Social-emotional Growth Linked to Higher Math and English Scores

March 14, 2024

Research has shown that social-emotional learning (SEL) skills are a strong predictor of educational and career achievement. A new study finds that SEL changes from year to year also predict academic success. They found that increases in growth mindset (belief that abilities can improve with effort) and self-management (regulation of one’s emotions, thoughts, and behaviors) were the strongest predictors of math and ELA scores. They used SEL scores, math and ELA standardized test scores, and attendance rates to calculate whether SEL changes predict changes in test scores and/or attendance. Their findings, published in AERA Open, confirmed that students’ self-reported SEL increases in growth mindset and self-management predicted ELA and math achievement.

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Research has shown that social-emotional learning (SEL) skills are a strong predictor of educational and career achievement. A new study finds that SEL changes from year to year also predict academic success.

Several California school districts–known as CORE districts–survey students on their SEL levels, including their social awareness and self-management, as an effort to gather and share information for improved student outcomes.

Researchers evaluated the four aspects of SEL—growth mindset, social awareness, self-efficacy, and self-management to determine whether changes in individual reports from one year to the next predicted changes in math and English language arts (ELA) scores and attendance for students from fourth through sixth grade.

They found that increases in growth mindset (belief that abilities can improve with effort) and self-management (regulation of one’s emotions, thoughts, and behaviors) were the strongest predictors of math and ELA scores.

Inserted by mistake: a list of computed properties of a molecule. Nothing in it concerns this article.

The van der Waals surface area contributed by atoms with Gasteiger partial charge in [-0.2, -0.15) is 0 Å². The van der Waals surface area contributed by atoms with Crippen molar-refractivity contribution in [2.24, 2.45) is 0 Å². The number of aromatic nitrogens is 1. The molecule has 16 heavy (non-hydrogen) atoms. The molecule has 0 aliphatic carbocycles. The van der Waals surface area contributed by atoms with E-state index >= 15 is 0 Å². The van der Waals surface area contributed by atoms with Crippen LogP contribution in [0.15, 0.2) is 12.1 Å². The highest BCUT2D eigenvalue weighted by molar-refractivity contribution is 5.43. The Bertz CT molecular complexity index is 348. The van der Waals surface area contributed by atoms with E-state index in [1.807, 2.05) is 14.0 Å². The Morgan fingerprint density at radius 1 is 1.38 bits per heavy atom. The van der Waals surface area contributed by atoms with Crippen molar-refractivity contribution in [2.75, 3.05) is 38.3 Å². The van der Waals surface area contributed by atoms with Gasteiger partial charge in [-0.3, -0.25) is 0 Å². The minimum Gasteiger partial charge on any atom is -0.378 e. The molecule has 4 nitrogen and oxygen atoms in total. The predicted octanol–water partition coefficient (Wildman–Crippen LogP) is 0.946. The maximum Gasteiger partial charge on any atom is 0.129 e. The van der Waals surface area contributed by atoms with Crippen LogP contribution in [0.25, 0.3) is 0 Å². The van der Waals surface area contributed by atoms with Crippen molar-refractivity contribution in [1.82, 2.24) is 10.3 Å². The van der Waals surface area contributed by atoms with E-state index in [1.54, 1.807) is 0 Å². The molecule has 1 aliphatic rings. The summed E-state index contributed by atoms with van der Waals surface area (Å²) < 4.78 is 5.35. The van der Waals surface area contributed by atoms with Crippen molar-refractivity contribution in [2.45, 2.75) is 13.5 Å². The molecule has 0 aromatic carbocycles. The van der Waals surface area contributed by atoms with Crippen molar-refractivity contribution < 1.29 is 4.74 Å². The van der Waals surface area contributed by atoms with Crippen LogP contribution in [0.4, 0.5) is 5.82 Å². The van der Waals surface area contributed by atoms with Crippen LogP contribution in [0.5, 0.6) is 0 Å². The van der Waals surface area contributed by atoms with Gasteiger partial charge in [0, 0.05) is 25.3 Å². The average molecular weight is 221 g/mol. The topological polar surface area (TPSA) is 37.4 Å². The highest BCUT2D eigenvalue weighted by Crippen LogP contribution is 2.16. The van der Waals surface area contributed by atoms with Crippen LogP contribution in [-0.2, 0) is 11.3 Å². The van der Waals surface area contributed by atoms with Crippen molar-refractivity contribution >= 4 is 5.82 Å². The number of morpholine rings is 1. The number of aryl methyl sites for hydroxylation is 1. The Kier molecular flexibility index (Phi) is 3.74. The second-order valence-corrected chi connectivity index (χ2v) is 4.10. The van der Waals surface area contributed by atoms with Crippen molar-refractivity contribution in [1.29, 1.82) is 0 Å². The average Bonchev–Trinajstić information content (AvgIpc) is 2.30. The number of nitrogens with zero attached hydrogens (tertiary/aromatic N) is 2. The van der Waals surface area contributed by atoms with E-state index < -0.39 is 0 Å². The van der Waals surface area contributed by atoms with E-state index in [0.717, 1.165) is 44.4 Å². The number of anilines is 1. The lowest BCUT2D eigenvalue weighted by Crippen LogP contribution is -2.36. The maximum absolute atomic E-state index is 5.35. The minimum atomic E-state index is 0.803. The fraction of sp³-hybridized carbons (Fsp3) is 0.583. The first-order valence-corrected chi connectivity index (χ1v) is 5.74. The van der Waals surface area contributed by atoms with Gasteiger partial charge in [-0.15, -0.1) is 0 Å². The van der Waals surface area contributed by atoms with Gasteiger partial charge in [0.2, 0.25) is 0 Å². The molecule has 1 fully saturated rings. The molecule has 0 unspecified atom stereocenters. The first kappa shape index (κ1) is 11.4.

“Often we assume that changes in self-report measures are unreliable, but our work finds that within this sample of middle school students, an increase in self-reported growth mindset or self-management is associated with test score gains that can range the equivalent of between eight and 45 days of learning,” says Klint Kanopka, assistant professor of applied statistics at NYU Steinhardt.

For their study, the authors evaluated longitudinal data for 49,216 students in the CORE districts for school years 2014–15, 2015–16, and 2016–17. They used SEL scores, math and ELA standardized test scores, and attendance rates to calculate whether SEL changes predict changes in test scores and/or attendance.

Their findings, published in AERA Open, confirmed that students’ self-reported SEL increases in growth mindset and self-management predicted ELA and math achievement. For example, a student reporting a one standard deviation increase in growth mindset as she moved from fourth to fifth grade is expected to have a concurrent increase in her ELA score of 0.028 SD, the equivalent of 2.56 points. In addition, they found that in a typical school year, an increase in self-efficacy (one standard deviation) is associated with attending 0.11 additional days of school.

“This work provides a key piece of evidence for the utility of monitoring longitudinal changes in self-reported SEL levels, giving policy researchers another measurement tool for evaluating the impacts of educational interventions,” Kanpoka says.

The source of this news is from New York University

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